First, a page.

The Young Kipling

In the latter part of the nineteenth century an American girl married an Englishman who had been appointed by Lord Salisbury to fill the chair of Science at the Muir Central College, Allahabad University, at Allahabad, India. The following are extracts from her diary and from letters written to her home people

April 1888

I shall never forget the glee in which R. K. came in one afternoon saying, 'What do you suppose I just came across in reading the proof of this week's English letter? Andrew Lang says, "Who is Mr. Rudyard Kipling?"' He was so pleased that they really had heard of him in England, for in all modesty he intends to make his mark in the world.

He has his trials in the office, as his articles and poems must be cut to fit. The foreman used to say, "Your po'try good sir, just coming proper length today."

One of Rudyard's stories, 'The Recrudescence of Imray,' had its origin in an incident at our home. There was a strange odor in the dining room, and by luncheon time it had become stronger and later was unbearable. As the ceilings are made of cloth to give an air chamber to cool the room, the thatch man was called, and upon investigation he discovered that a wee squirrel had died under the roof. R. studied a while and then exclaimed, 'I have it,' and the result was that terrible story of the sudden disappearance of Imray, whose body sagged on the ceiling cloth and finally tumbled down on the table. His own servant had killed him because he had called his child handsome, thus casting the evil eye on him. After I came to India one of the first things I learned was to say to a mother, in order to warn off the evil eye, "What an ugly child you have,' no matter how winning the infant.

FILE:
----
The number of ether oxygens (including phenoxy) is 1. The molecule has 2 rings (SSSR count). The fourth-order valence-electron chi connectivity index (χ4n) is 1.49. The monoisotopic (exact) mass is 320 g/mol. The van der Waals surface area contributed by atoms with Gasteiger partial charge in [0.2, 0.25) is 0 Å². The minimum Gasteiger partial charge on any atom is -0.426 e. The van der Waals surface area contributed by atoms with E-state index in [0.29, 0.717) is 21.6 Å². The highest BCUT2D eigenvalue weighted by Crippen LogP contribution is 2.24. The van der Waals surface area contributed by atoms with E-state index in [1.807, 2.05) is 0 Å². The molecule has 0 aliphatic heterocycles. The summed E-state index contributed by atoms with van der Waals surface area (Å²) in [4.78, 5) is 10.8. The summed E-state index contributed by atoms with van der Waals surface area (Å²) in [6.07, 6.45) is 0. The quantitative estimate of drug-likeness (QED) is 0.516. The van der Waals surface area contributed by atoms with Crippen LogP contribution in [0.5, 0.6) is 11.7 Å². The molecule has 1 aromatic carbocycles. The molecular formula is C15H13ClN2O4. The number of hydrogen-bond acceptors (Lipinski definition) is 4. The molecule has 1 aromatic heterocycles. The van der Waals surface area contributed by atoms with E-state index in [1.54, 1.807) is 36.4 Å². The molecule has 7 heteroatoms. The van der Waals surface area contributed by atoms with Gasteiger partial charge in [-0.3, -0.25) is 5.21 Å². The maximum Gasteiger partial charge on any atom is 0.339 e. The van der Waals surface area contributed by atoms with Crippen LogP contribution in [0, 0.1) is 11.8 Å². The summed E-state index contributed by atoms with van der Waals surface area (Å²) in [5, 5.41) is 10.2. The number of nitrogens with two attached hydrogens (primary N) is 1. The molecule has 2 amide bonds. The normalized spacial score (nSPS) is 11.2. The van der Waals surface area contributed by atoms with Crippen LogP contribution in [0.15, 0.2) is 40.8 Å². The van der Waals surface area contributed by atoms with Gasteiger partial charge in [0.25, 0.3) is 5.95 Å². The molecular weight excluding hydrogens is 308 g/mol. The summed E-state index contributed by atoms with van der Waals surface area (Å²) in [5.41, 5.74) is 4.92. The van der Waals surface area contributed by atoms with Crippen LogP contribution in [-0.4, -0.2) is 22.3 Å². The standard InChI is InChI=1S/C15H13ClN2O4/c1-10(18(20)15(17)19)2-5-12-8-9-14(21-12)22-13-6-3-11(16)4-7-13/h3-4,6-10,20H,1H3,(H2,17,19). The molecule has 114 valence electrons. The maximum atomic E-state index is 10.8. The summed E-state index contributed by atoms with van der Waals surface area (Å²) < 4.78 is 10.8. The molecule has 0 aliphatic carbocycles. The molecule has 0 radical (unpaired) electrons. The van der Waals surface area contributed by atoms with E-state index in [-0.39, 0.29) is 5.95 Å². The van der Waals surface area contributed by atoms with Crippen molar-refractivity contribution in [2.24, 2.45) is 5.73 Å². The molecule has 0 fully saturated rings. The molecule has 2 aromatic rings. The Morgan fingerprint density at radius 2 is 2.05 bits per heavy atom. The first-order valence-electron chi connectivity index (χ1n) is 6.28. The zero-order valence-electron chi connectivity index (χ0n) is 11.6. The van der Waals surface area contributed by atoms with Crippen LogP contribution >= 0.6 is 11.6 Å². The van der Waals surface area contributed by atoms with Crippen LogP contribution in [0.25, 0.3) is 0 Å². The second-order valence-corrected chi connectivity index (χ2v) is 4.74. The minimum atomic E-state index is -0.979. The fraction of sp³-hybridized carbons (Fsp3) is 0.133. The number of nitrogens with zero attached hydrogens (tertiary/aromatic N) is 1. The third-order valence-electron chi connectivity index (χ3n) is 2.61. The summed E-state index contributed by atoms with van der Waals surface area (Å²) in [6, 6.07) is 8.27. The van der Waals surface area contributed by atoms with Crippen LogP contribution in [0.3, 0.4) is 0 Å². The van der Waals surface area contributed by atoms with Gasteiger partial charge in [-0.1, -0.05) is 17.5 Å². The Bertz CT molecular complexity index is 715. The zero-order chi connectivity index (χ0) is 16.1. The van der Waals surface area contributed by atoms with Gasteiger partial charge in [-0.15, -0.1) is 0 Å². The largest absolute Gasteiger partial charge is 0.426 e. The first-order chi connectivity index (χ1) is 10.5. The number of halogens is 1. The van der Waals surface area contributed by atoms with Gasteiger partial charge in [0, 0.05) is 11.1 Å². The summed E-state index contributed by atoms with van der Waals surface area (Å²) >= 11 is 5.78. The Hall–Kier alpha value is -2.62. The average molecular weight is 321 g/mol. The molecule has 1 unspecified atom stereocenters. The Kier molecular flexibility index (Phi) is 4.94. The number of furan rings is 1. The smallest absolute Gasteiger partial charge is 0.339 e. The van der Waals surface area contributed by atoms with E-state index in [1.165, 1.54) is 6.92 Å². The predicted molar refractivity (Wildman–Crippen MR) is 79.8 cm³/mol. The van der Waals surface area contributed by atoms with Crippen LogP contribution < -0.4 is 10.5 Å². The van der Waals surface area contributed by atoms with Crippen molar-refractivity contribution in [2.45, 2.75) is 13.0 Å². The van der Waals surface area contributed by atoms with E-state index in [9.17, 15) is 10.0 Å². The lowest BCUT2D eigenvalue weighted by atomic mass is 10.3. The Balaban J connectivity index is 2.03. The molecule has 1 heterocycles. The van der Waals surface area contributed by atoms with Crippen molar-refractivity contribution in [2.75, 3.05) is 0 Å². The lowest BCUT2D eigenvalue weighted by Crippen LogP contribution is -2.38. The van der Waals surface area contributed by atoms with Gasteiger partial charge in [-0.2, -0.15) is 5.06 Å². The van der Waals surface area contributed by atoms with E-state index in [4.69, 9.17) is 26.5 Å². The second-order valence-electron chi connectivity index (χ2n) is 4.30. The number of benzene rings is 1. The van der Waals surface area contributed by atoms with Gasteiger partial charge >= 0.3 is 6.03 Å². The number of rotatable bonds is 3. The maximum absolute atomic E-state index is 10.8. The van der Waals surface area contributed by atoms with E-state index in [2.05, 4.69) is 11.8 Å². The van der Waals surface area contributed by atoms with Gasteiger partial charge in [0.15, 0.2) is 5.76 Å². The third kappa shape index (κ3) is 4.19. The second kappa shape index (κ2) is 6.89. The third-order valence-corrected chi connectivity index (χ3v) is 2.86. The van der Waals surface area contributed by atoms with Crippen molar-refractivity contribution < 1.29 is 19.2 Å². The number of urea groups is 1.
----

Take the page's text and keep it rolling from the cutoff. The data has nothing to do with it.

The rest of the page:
April 16

Dear M. — Rudyard was called from Allahabad to Lahore to edit the C. & M. Gazette, so he sent us a letter expressing the great joy he has at being among his own people once more, but with sadness at the many changes. He tells of being gummed into an office chair from eight in the morning till six at night, and how he has to work after dinner with nothing in the wide world to show for it except an indigestible paper which most people throw down with the genial remark, 'Oh, nothing in the Civil and Military as usual.'

How Kipling does love those wild men of the North! He calls them his own folk. They are savage, boastful, arrogant, and hot-headed, and these vagrant loafers, snaky-lipped and vulture-eyed, come to pay their respects to him.

His description of the Indian pressroom on a hot-weather night is great. He says that it is lit by flickering dips with a hurricane lamp, here and there. The half-naked men who turn the presses look picturesque in the uncertain light as they loll against the black walls and wait for their call, the presses look mysterious and ghastly, and from the far end comes the tick-tick of the type being set up by white-sheeted yawners. They carry candles, and if they tilt them too much the grease gutters on to the type so printing is impossible. He makes the scene quite Indian-like by telling of some little boys who have not the least business there who have curled up on one of the big tables and gone to sleep.

How I do wish you might meet this interesting man!

The outcome of his being with these Ishmaelites in North India is his tale "Dray Wara Yow Dee' and he says the incident of the killing is bodily cribbed from a frontier murder case deposition.

I am quite flattered. R. K. writes that he spent the afternoon alternately browsing over a pipe and trying to hack out a causerie intime between two girls at Simla. Because he finds it is very difficult to get the hang of conversation between girls, he asks me on some idle afternoon to look over and check the thing, as he hasn't a single sympathetic soul there to discuss things with and he is choked up with a half-dozen plans and outlines of stories. The proof came with a very wide margin for my corrections. I was gullible enough to criticize what he had written. To-day he replies that he has laughed a great deal at my verdict. I do not approve of much that he writes and I'm not backward in saying so — but he goes on just the same, maligning us. He calls the story 'Poor Dear Mamma' and it is about two girls discussing a dance. One of them is in love with a man who is devoting himself to her mother. The conversation is very amusing.